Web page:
(April 26, 2010) Today I am at AbSciCon 2010, a meeting on astrobiology in League City TX, and I did manage to attend the first session this morning before having to step out to reply to media enquiries.
On a Discovery Channel TV program last night, Stephen Hawking spent the majority of an hour explaining what astrobiology is (trying to understand the origin, nature, and distribution of life in the universe), and why searching for microbial life beyond Earth and conducting SETI searches are so important, relevant, and in the case of SETI, perhaps very difficult. It would have been fun to field media questions on this part of the show, but alas what the journalists wanted comments on were Prof. Hawking's closing comments that an advanced technology, capable of reaching the Earth, might be aggressive and exploit us - as more advanced technologies on Earth have exploited more primitive cultures. He suggested this was a reason for not purposefully transmitting .
So what's my reply? Prof. Hawking is correct, any technology with whom we make contact, through optical or radio SETI projects, or because they show up on our doorstep, will in fact be technologically more advanced than we are (they couldn't be less advanced, or contact couldn't happen), and that means they will be older than us. Prof. Hawking imagines they may be nomads in search of territory to trash. He could be right, he's a pretty brilliant guy. But he also imagines they may be creating wormholes at will to get here from there. It's going to take some time for a technology to master that trick; it seems to me that if they managed to survive long enough to tame wormholes, they probably had to stabilize their civilization along the way. I'm inclined to think a long-lived technology will have outgrown or mastered the aggression that probably accompanied their early evolution towards intelligence. I think it is as likely that an old, advanced technology would be interested in preserving and protecting any galactic biodiversity they encounter, as they would be in usurping it and its resources. Between Prof. Hawking's opinion and mine, there is infinite room for differing opinions as well. in this particular circumstance, none of us is yet expert.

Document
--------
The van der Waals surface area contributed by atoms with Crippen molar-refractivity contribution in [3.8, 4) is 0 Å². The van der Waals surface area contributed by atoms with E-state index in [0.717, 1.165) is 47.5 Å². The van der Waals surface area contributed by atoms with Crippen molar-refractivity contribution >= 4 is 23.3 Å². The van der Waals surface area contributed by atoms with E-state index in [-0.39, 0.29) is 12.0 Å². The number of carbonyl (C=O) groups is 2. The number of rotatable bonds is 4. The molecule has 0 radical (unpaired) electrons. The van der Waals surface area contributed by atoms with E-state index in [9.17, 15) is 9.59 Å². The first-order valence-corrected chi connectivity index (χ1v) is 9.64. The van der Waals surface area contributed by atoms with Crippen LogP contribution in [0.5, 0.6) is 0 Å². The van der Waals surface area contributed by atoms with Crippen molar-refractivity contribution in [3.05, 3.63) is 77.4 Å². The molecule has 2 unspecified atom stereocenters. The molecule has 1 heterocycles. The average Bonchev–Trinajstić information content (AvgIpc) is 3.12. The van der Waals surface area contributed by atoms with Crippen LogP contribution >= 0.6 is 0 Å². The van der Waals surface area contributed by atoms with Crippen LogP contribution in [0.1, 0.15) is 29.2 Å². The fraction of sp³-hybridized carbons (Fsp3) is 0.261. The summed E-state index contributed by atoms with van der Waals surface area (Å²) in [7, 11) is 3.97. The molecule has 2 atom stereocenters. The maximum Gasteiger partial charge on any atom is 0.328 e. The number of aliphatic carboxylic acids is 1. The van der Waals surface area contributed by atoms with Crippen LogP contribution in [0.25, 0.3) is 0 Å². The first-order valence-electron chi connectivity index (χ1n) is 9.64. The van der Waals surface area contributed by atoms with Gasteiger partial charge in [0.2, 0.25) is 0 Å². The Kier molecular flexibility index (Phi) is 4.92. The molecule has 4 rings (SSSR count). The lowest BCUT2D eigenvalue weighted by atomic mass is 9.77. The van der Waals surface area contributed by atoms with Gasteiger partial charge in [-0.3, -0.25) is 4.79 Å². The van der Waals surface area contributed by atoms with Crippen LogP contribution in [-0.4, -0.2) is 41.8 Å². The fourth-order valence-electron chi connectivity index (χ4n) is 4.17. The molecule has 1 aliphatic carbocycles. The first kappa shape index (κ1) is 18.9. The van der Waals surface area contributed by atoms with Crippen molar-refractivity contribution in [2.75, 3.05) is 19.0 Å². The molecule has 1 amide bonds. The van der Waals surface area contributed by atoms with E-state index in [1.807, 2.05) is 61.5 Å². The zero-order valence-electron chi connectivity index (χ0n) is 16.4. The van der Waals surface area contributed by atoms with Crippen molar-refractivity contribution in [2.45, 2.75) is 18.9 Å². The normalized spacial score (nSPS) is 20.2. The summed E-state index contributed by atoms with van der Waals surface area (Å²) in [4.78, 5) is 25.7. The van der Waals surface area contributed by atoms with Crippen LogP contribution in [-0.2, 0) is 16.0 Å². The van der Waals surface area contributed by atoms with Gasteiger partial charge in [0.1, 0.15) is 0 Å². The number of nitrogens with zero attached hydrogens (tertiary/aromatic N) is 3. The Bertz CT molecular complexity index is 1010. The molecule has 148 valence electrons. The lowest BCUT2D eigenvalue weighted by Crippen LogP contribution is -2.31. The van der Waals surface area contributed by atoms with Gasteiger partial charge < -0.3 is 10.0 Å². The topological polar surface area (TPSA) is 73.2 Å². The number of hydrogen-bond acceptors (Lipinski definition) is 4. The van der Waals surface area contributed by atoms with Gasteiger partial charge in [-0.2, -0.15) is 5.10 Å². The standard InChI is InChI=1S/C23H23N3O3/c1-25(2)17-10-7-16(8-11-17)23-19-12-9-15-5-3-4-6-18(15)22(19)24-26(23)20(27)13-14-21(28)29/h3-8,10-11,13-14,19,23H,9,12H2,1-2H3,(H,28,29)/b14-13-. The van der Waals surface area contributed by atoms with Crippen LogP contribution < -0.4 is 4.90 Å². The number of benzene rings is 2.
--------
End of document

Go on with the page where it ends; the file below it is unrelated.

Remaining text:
I'm going back to my astrobiology meeting, and after that I'll check in and see how our SETI observations on the ATA went today.